Are you willing to get bit by a dog to solve your labor shortage?

When you own a company every problem is your problem no matter the size. From something as simple as clogged toilets to managing disgruntled employees everything is your responsibility at the end of the day. Especially when you’re a young entrepreneur bootstrapping with limited cash and wearing multiple hats.

How bad do you really want your business to succeed? Are you willing to put yourself in awkward situations if necessary when your back is against the wall?

Think back to August of 2020 in the midst of the cerveza sickness. Our product demand was as high as it’s ever been but we kept running into the same problem everyone else was: shortage of employees.

Now I live in Indiana so outside of a few towns no one really took the cerveza sickness too seriously even in 2020. Our problem was that even if the majority of the public wasn’t worried about getting sick it did give them an excuse to stay home from work and demand absurd wages for minimal amounts of work even when they did show up.

Everyone who has owned or ran a business (large or small) in the last few years is no stranger to this problem.

What do you do in the Midwest if your back is against the wall and you need a labor problem solved? You turn to the old ways… the Amish.

We started to employ a large amount of Amish around 2014 and it has been a perfect fit for the work that we do. The Amish are honest, hardworking, and reliable people. Everything an employer could want…with a few quirks. Granted, they aren’t perfect and won’t work any shift other than first, but they won’t steal tools out of our factory either and there is no drug problems to worry about.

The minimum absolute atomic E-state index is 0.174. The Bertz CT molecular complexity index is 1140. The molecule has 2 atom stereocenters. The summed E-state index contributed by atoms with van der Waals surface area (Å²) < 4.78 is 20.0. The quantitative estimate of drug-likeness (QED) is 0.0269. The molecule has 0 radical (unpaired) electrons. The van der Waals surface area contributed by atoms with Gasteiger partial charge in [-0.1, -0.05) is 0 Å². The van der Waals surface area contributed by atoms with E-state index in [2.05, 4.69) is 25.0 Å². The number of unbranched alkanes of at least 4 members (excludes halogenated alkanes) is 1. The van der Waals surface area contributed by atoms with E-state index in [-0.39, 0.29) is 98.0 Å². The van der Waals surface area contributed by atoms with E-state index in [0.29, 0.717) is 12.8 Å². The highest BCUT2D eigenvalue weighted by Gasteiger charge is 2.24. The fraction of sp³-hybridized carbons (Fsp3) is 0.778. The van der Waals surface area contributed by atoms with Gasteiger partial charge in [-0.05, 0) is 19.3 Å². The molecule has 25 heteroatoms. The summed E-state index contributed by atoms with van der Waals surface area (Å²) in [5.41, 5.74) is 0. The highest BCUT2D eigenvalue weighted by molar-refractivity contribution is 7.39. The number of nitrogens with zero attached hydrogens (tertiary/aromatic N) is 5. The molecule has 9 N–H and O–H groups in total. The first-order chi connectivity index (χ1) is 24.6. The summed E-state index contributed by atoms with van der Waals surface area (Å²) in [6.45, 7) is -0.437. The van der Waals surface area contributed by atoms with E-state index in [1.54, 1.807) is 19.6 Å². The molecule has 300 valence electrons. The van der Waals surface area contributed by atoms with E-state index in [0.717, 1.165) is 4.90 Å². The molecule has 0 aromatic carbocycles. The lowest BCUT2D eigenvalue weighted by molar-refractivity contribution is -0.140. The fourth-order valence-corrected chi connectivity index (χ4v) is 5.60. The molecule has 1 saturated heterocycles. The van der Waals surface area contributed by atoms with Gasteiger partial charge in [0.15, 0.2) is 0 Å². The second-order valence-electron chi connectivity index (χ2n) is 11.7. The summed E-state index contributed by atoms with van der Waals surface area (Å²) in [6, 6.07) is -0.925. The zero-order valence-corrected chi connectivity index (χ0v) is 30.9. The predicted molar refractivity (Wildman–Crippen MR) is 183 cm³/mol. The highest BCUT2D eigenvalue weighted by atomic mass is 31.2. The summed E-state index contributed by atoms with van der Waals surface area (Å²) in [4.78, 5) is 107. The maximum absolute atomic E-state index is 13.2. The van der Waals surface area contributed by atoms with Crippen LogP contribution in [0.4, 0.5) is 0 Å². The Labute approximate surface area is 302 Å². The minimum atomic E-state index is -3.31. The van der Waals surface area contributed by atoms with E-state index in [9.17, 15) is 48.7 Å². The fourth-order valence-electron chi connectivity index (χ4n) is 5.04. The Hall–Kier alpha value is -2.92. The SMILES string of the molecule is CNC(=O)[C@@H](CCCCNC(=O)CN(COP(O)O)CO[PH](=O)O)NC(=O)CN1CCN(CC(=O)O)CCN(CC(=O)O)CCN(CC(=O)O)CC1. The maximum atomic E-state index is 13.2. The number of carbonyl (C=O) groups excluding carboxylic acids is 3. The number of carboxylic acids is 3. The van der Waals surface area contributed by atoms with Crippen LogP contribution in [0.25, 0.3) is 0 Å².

Who has ever heard of an Amish meth addict?

As this gap kept growing between our production capacity and product demand we had to find a solution one way or another. How do we attract more employees that have no access to a computer and online help wanted ads? Our only answer was to do door-to-door cold calls to recruit more Amish help.

These cold calls were focused on buying labor not selling a product.

I’m fairly familiar with the Amish way of life since I’ve been around them at work for years and grew up close to them geographically, but it is a whole different ball game to drive house to house and solicit their labor. It would be awkward enough to go door-to-door in a normal neighborhood and pass out help wanted flyers.

I drew the short straw and took the lead on the first cold call trip armed with nothing other than yellow help wanted flyers and a smile.

We broke the county down into four regions and I took the southeast region which is closest to our factory. Off I went on a muggy August afternoon with flyers in hand and a smile on my face. My cold calling efforts went fairly well and I had mixed success. Most of the families in the area had at least heard of our company since we already had Amish staff so they were receptive. Some of the interactions were awkward, as you can imagine, but I kept plugging along.